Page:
Russian president Vladimir Putin won’t be getting that apology he wanted from top Turkish officials after they ordered the strike on a Russian jet last week, judging from Turkish prime minister Ahmet Davutoglu’s recent remarks.
"No Turkish prime minister or president will apologize … because of doing our duty," Davutoglu told reporters during a gathering of NATO allies in Brussels. Davutoglu didn’t rule out further talks with their former Cold War sparring partner, as long as they were in good faith. "If the Russian side wants to talk, and wants to prevent any future unintentional events like this, we are ready to talk," he added.
Good faith, thus far, has been lacking on Putin’s end as he has galvanized the home front in the wake of the shooting by calling for widespread economic sanctions, tourism bans, and restrictions on the employment of the 90,000 Turkish nationals working in Russia. The two nations are tightly intertwined trade partners, as Turkey purchases large amounts of agricultural products, such as grain, from Russia. Those shipments have been suspended for now. Additionally, Turkey is one of the largest destinations for Russian natural gas. Energy sanctions could severely affect the Turkish economy.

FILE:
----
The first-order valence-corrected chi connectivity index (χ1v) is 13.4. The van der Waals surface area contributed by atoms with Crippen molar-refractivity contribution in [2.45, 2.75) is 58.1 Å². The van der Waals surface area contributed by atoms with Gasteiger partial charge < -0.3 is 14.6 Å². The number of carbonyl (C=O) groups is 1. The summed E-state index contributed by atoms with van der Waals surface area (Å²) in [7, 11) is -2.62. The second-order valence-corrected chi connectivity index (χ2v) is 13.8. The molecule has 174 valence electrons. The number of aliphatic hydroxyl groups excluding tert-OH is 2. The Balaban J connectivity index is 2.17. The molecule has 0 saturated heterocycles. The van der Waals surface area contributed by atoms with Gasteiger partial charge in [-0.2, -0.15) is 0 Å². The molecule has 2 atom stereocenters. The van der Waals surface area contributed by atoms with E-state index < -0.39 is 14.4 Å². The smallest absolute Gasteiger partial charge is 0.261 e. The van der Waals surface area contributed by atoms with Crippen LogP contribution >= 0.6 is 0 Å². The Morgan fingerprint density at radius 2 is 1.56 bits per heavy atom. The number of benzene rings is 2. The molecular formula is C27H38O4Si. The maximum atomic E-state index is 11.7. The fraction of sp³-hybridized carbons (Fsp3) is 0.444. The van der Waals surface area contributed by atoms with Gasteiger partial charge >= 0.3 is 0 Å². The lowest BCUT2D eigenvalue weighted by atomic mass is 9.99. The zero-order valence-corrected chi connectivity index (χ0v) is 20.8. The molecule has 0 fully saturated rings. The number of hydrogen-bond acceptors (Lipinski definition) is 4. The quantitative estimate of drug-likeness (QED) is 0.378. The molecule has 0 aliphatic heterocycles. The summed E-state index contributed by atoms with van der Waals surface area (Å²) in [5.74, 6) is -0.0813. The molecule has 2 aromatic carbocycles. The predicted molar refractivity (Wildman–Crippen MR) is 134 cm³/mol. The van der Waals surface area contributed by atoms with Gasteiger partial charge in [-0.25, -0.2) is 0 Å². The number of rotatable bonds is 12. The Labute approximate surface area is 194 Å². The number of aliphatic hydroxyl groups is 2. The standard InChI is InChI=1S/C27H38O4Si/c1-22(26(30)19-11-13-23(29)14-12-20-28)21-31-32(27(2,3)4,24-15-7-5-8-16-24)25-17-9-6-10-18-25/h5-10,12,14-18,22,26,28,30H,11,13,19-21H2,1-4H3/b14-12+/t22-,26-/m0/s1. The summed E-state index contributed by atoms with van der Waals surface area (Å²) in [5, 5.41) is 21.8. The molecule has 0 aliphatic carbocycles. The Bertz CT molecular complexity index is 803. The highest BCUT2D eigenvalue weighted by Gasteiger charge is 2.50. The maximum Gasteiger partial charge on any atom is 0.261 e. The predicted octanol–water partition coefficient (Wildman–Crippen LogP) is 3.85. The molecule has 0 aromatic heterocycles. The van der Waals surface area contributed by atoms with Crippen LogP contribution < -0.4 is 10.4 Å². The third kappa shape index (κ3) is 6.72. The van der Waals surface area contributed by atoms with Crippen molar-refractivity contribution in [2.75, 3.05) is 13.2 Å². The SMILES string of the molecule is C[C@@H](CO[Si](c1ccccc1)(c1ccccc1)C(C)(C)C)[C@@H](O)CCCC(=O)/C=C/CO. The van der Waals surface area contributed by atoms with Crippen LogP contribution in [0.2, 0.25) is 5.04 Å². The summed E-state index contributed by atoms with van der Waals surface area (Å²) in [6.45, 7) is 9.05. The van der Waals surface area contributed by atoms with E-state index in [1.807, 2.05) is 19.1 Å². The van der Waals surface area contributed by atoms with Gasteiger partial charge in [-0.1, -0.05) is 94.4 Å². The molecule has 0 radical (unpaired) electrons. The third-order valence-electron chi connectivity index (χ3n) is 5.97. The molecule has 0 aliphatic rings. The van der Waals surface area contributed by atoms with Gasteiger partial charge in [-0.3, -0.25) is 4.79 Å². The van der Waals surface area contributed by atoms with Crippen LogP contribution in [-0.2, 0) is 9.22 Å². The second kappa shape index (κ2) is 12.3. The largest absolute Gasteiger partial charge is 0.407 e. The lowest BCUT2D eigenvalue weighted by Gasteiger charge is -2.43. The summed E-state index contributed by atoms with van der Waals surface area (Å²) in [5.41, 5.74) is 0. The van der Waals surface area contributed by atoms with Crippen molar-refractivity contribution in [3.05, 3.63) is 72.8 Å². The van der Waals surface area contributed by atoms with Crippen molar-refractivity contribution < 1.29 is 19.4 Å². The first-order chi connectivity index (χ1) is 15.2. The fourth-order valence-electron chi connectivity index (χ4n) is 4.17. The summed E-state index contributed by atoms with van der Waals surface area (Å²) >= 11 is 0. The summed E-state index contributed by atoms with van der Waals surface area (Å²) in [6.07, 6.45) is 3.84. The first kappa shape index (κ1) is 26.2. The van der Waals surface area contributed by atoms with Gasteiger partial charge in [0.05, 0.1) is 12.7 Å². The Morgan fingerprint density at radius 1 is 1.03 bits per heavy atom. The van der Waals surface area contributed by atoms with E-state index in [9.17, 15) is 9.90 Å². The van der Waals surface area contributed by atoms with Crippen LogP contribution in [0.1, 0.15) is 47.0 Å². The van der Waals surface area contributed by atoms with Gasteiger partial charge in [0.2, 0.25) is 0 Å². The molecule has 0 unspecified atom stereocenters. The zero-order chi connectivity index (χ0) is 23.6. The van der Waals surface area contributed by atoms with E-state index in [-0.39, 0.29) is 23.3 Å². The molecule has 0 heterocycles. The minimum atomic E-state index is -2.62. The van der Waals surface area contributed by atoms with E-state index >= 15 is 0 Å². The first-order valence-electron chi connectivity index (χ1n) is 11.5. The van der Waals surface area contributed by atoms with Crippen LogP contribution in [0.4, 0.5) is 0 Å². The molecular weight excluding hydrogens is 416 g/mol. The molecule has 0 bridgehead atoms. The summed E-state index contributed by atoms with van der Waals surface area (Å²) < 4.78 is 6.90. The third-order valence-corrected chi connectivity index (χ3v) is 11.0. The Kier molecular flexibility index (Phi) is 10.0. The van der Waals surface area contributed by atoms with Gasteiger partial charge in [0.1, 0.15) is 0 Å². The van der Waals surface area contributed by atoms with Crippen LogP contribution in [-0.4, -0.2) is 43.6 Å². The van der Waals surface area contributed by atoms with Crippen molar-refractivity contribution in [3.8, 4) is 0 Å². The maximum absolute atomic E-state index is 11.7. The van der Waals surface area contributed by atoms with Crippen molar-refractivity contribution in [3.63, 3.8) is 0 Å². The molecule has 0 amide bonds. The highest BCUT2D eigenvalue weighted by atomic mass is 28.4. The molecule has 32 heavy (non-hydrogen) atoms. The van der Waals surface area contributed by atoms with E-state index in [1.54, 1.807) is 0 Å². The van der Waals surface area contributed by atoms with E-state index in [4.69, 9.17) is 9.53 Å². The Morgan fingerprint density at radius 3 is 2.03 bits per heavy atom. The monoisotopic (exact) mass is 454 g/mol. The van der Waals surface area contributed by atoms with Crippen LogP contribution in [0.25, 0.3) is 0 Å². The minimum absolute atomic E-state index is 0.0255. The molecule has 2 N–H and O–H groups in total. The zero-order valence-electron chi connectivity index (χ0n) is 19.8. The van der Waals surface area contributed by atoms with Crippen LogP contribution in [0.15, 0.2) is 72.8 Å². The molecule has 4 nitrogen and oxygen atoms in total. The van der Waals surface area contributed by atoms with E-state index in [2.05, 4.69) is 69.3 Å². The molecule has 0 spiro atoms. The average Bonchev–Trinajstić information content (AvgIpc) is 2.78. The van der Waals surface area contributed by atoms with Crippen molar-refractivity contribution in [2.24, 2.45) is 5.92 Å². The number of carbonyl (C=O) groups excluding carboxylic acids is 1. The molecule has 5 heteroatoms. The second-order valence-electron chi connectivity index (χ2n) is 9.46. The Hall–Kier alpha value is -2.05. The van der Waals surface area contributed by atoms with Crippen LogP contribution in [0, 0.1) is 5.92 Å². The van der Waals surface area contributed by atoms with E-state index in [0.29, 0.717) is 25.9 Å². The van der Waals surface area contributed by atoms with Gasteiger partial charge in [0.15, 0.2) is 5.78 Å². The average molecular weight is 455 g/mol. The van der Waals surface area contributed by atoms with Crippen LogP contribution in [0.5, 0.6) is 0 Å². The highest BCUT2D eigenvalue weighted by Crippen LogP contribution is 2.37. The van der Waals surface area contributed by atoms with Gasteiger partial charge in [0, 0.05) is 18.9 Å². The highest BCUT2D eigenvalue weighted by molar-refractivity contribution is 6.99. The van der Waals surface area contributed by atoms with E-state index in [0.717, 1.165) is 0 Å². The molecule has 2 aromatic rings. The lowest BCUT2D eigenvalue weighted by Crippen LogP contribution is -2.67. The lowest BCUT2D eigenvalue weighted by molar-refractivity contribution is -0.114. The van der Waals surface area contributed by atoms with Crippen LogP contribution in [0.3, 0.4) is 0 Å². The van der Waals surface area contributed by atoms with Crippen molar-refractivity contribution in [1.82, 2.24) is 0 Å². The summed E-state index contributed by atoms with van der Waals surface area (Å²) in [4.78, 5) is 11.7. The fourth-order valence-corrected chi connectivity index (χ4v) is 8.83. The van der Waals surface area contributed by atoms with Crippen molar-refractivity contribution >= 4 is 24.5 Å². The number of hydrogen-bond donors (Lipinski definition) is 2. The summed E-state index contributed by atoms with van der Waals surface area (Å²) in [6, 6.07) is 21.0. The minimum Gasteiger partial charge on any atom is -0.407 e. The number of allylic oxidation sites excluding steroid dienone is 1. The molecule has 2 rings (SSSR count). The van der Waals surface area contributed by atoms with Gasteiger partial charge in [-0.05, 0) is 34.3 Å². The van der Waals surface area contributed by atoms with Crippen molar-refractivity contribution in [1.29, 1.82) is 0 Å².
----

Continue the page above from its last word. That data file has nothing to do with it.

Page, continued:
The talk of Russian sanctions were decried by President Tayyip Erdogan as “emotional” and “unfitting” in a speech this past Friday. He warned that such tactics were akin to “playing with fire.”
The charged bromides from Turkish leadership come on the heels of inflammatory allegations that not only was the incident a "stab in the back" as characterized by Putin, but that Turkey also had an unscrupulous motive for downing the Russian jet. "Turkey’s actions are de facto protection of Islamic State," Russian prime minister Dmitry Medvedev said last week. "This is no surprise, considering the information we have about direct financial interest of some Turkish officials relating to the supply of oil products refined by plants controlled by ISIS." Erdogan, unsurprisingly, decried this allegation.